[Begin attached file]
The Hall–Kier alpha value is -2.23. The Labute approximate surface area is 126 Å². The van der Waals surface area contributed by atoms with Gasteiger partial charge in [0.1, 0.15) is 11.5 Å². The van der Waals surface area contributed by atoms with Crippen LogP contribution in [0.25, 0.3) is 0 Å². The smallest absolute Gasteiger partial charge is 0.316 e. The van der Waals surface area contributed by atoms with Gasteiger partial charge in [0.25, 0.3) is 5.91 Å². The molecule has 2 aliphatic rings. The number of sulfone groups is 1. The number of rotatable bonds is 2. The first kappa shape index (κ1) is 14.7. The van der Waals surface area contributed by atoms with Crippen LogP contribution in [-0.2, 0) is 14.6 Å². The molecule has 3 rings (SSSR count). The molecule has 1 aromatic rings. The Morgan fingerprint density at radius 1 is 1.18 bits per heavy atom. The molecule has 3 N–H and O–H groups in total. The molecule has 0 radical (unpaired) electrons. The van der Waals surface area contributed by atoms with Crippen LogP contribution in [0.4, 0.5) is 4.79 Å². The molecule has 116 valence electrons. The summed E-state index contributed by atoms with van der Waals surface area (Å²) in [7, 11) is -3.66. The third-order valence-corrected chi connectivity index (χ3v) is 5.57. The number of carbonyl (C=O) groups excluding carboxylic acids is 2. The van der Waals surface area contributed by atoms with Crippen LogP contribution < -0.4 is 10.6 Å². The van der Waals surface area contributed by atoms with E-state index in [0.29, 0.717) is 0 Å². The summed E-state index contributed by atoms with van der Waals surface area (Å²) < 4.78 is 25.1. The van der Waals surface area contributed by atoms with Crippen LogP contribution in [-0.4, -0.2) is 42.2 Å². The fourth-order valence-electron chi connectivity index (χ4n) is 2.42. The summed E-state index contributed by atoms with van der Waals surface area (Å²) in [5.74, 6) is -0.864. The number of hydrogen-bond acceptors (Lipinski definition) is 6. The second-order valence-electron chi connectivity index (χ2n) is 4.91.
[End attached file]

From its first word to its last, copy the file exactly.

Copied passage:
The Hall–Kier alpha value is -2.23. The Labute approximate surface area is 126 Å². The van der Waals surface area contributed by atoms with Gasteiger partial charge in [0.1, 0.15) is 11.5 Å². The van der Waals surface area contributed by atoms with Crippen LogP contribution in [0.25, 0.3) is 0 Å². The smallest absolute Gasteiger partial charge is 0.316 e. The van der Waals surface area contributed by atoms with Gasteiger partial charge in [0.25, 0.3) is 5.91 Å². The molecule has 2 aliphatic rings. The number of sulfone groups is 1. The number of rotatable bonds is 2. The first kappa shape index (κ1) is 14.7. The van der Waals surface area contributed by atoms with Crippen LogP contribution in [-0.2, 0) is 14.6 Å². The molecule has 3 rings (SSSR count). The molecule has 1 aromatic rings. The Morgan fingerprint density at radius 1 is 1.18 bits per heavy atom. The molecule has 3 N–H and O–H groups in total. The molecule has 0 radical (unpaired) electrons. The van der Waals surface area contributed by atoms with Crippen LogP contribution in [0.4, 0.5) is 4.79 Å². The molecule has 116 valence electrons. The summed E-state index contributed by atoms with van der Waals surface area (Å²) in [7, 11) is -3.66. The third-order valence-corrected chi connectivity index (χ3v) is 5.57. The number of carbonyl (C=O) groups excluding carboxylic acids is 2. The van der Waals surface area contributed by atoms with Crippen LogP contribution < -0.4 is 10.6 Å². The van der Waals surface area contributed by atoms with E-state index in [0.29, 0.717) is 0 Å². The summed E-state index contributed by atoms with van der Waals surface area (Å²) < 4.78 is 25.1. The van der Waals surface area contributed by atoms with Crippen LogP contribution in [-0.4, -0.2) is 42.2 Å². The fourth-order valence-electron chi connectivity index (χ4n) is 2.42. The summed E-state index contributed by atoms with van der Waals surface area (Å²) in [5.74, 6) is -0.864. The number of hydrogen-bond acceptors (Lipinski definition) is 6. The second-order valence-electron chi connectivity index (χ2n) is 4.91.